So in 1577, Queen Elizabeth chose Francis Drake for the most daring challenge of the day. To lead an expedition, passing through South America via the Strait of Magellan. Exploring the coasts that lay beyond it. Before setting sail, Drake met the queen face to face for the first time. She reportedly said “We would gladly be revenged on the King of Spain for divers injuries that we have received.”
Why was this important? Well this basically meant the queen backed him. He had official approval to benefit himself and the queen (the queen had shares in the expedition). On top of this he was told to cause maximum damage to the Spaniards. The problem was, Drake took this too far, and acted more like a privateer. They weren’t to know at the time, but this would eventually lead to the Anglo-Spanish war.
He set sail in December 1577, with 5 small ships with a total of 164 men manning them. Reaching the coast of Brazil in early 1578. Note at this time, Drake’s flagship was named the “Pelican”, and it was small only displacing around 100 tons. Mid way through the journey, Drake had the inspiration to rename the ship the “Golden Hind”. Named after his patron (the man who payed for most of it) Sir Christopher Hatton; who was at the time, one of the queens favourites. His crest was a Golden ‘hind’, another word for a female deer.
The date that made the Golden Hind a big name was the 1st of March 1579, when they were in the Pacific Ocean, just off the coast of Ecuador. The ship challenged and captured a Spanish galleon. Named Nuestra Señora de la Concepción the galleon had the largest treasure ever captured up to that date, at over 360,000 pesos. The six tons of treasure took 6 days to move between ships.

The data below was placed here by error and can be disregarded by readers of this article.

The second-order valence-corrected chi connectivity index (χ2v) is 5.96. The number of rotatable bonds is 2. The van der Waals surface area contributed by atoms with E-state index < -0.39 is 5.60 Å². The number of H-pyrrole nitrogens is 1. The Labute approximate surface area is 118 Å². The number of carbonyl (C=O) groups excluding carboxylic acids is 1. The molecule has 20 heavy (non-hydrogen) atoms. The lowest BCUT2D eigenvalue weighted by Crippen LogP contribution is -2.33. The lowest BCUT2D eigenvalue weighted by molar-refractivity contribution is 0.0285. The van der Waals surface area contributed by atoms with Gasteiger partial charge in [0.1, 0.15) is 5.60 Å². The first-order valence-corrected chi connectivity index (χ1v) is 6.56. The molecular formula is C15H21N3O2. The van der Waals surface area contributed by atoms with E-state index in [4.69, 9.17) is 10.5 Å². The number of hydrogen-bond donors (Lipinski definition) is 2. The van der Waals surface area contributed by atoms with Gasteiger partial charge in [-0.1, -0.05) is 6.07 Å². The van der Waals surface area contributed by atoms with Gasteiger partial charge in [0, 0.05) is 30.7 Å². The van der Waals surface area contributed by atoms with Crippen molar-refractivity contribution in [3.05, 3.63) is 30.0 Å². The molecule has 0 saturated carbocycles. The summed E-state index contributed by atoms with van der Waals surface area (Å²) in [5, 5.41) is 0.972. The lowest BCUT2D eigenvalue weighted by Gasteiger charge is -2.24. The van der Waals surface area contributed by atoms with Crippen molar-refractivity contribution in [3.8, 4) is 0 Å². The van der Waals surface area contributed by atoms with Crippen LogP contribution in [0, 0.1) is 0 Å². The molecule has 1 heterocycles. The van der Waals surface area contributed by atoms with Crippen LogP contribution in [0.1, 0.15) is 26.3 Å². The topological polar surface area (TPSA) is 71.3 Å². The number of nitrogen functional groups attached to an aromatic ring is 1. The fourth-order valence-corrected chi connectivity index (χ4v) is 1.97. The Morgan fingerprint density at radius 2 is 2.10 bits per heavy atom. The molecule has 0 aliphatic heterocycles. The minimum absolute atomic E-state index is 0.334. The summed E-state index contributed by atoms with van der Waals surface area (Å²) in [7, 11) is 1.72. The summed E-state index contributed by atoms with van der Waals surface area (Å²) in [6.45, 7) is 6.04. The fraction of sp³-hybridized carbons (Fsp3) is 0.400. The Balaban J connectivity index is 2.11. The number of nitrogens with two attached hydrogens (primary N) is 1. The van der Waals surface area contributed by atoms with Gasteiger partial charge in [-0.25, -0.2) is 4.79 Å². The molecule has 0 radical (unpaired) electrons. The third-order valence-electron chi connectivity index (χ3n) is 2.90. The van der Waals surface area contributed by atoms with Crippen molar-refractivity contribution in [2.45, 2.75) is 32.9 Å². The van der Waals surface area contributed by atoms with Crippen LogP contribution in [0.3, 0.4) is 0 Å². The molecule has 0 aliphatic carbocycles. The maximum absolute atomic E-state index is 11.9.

Why is Plymouth important in this story? well it is the first harbour that the ship sailed into when it got home, on the 26th september 1580, a famous day in Plymouths history. Note that of the 80 people the ship left with, only 56 were left aboard.
Even though Drake basically acted like a pirate, the Queen herself went aboard the Golden hind when it sailed to Depthord in the Thames Estuary. There Drake got bestowed with a knighthood, and went into the history books. What did the queen get, around £160,000. This was reportedly enough to “pay off her entire foreign debt and still have £40,000 left to reinvest. The return to all the investors came to £47 for every £1 invested, or 4700%, a good return in anyone’s book.
What happened to the Golden hind in the end? well it basically stayed in Deptford. Maintained for public display, incidentally the first ship to be kept and displayed in this manner because of the historical significance. It remained there for around 100 years, and eventually rotted away and was finally broken up. It’s still not gone or forgotten though, parts were reportedly made into a table in Middle Temple Hall in london, and a chair in Buckland Abbey in devon, also the Pelican Inn in Gloucester claims to be made with some timbers from the ship.